Karnataka has been one of the leading states in technology adoption and the Government has been forthcoming in encouraging innovation and facilitating platforms for its growth in all areas. Digital transformation continues to streamline government operations, optimise costs and create transparency for end-users and citizens.
“IT-BT collaborations should be shared and harnessed for bringing a change in the lives of the people. Bengaluru is a happening place in the nation where knowledge sharing should be leveraged for the benefit of all,” observed Venkaiah Naidu, Vice President of India.
Modern India has had a strong focus on science and technology as it is a key element for economic growth. India now ranks third in terms of the most attractive investment destinations for technology transactions globally. New York headquartered Kyndryl, which was spun-off of IBM IT infrastructure services in 2021, has expressed the need to leverage the country’s digital capabilities. This could probably be due to the fact that 65 per cent of the global GDP will be digitised by 2022 as per the International Data Corporation (IDC) forecast.
“Our role in India is to be a trusted partner to the people and to the enterprises here that are working hard to build and extend next-generation digital infrastructure across India. Kyndryl is supporting complex infrastructure in areas like banking, telecom and supply chain that are key to providing citizen services across the country,” said Martin Schroter, chairman and CEO, Kyndryl, which has a presence in Bengaluru. Schroter described the work as critical: “It aims to expand access to the digital tools people will use to plug into greater economic opportunities, no matter where they live. Because after all, we don’t live in an economy, we live in a society”.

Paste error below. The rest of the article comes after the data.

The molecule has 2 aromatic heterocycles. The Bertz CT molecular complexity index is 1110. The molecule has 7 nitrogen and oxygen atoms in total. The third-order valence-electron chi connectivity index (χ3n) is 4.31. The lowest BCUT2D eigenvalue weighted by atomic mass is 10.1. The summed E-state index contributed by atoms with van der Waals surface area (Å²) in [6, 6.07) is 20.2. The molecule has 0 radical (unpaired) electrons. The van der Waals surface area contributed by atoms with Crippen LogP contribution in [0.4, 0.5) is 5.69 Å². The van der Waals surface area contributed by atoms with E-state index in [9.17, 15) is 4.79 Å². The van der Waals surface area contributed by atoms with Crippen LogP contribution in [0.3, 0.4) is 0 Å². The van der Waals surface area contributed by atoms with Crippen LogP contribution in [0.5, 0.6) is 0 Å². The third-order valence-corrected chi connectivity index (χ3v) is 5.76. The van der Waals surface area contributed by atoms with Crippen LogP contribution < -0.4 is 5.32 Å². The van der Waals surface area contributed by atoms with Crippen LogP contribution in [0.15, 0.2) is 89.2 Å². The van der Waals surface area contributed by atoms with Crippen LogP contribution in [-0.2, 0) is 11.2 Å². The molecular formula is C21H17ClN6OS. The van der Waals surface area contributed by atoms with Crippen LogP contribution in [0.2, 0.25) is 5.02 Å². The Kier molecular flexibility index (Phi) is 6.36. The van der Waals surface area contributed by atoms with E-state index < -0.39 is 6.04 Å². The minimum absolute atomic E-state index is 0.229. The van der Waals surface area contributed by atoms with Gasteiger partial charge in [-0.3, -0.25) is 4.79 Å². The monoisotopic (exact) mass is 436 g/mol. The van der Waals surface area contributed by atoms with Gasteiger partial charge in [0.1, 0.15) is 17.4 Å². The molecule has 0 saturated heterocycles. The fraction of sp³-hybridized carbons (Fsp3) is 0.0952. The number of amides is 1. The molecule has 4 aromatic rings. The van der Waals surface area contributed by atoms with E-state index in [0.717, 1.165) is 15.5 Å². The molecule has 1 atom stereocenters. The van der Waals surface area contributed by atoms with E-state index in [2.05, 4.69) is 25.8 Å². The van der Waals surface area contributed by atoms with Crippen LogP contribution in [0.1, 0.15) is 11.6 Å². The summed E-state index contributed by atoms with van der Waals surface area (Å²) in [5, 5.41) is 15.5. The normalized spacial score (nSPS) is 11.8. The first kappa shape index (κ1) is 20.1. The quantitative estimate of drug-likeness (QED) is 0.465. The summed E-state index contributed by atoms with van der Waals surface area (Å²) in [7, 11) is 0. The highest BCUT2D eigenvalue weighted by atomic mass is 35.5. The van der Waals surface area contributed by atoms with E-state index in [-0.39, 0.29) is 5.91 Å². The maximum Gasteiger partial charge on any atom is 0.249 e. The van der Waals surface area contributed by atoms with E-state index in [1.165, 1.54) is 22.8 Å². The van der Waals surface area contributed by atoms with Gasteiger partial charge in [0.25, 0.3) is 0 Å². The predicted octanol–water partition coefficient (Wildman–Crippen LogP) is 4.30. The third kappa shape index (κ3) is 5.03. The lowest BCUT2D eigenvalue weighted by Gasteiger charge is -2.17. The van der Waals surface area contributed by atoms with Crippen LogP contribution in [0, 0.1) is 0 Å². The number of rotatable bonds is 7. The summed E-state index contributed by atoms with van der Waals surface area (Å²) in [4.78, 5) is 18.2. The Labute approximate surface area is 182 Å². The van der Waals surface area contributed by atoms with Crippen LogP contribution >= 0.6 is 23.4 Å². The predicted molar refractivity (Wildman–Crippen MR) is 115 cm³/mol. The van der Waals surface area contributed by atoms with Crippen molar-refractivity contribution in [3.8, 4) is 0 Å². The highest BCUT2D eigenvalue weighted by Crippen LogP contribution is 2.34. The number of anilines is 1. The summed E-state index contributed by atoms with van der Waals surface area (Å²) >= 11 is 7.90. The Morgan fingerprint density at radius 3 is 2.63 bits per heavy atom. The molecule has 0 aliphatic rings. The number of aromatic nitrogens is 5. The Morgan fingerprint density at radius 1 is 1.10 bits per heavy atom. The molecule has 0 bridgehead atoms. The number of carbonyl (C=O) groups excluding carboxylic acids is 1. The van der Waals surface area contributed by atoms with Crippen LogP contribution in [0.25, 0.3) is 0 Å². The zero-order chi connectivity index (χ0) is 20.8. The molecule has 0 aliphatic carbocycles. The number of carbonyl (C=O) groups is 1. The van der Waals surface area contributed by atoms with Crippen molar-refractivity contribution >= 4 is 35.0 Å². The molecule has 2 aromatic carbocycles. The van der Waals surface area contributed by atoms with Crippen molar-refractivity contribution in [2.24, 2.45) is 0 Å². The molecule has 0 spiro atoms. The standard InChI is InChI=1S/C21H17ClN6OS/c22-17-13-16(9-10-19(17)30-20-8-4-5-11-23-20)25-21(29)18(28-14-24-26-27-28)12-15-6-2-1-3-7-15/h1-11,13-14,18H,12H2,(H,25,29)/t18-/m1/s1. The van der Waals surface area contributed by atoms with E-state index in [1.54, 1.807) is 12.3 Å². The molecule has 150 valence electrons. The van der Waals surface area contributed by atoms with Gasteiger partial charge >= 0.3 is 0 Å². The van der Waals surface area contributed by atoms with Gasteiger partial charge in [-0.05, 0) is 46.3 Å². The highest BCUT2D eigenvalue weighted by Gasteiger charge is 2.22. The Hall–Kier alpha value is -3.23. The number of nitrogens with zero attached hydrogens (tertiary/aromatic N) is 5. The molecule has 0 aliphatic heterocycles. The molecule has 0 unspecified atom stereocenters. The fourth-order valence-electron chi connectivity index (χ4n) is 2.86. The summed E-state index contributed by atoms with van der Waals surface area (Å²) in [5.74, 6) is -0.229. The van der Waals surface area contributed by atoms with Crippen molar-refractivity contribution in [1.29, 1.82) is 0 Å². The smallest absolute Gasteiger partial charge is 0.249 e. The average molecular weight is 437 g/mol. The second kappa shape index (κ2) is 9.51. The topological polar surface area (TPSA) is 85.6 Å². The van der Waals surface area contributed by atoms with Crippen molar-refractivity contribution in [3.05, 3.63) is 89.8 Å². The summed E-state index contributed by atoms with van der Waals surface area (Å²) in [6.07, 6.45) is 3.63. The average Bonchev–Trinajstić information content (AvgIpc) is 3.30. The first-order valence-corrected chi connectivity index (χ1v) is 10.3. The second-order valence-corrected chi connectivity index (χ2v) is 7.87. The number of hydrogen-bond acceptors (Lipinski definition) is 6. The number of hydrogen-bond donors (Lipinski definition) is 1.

As digital competence improves and connectivity becomes omnipresent, technology is poised to quickly and radically change nearly every sector of India’s economy. That is likely to create significant economic value and change the nature of work for tens of millions of Indians.
“The pandemic has compelled us to re-set and re-build the future. Now it’s important to use creativity and imagination to build a future which is more sustainable. Technology should be more inclusive and, more importantly, it should put the human at the centre of every conversation,” said Prof Klaus Schwab, founder and chairman, World Economic Forum.
“This decade will be the 'techade' for India because of its tech expertise. The decade will be shaped by people-centric technology. In short, technology should be unleashed to impact lives. The digital foundation should build strong highways to ensure the growth and development of people and society.”
Sign up to the E&T News e-mail to get great stories like this delivered to your inbox every day.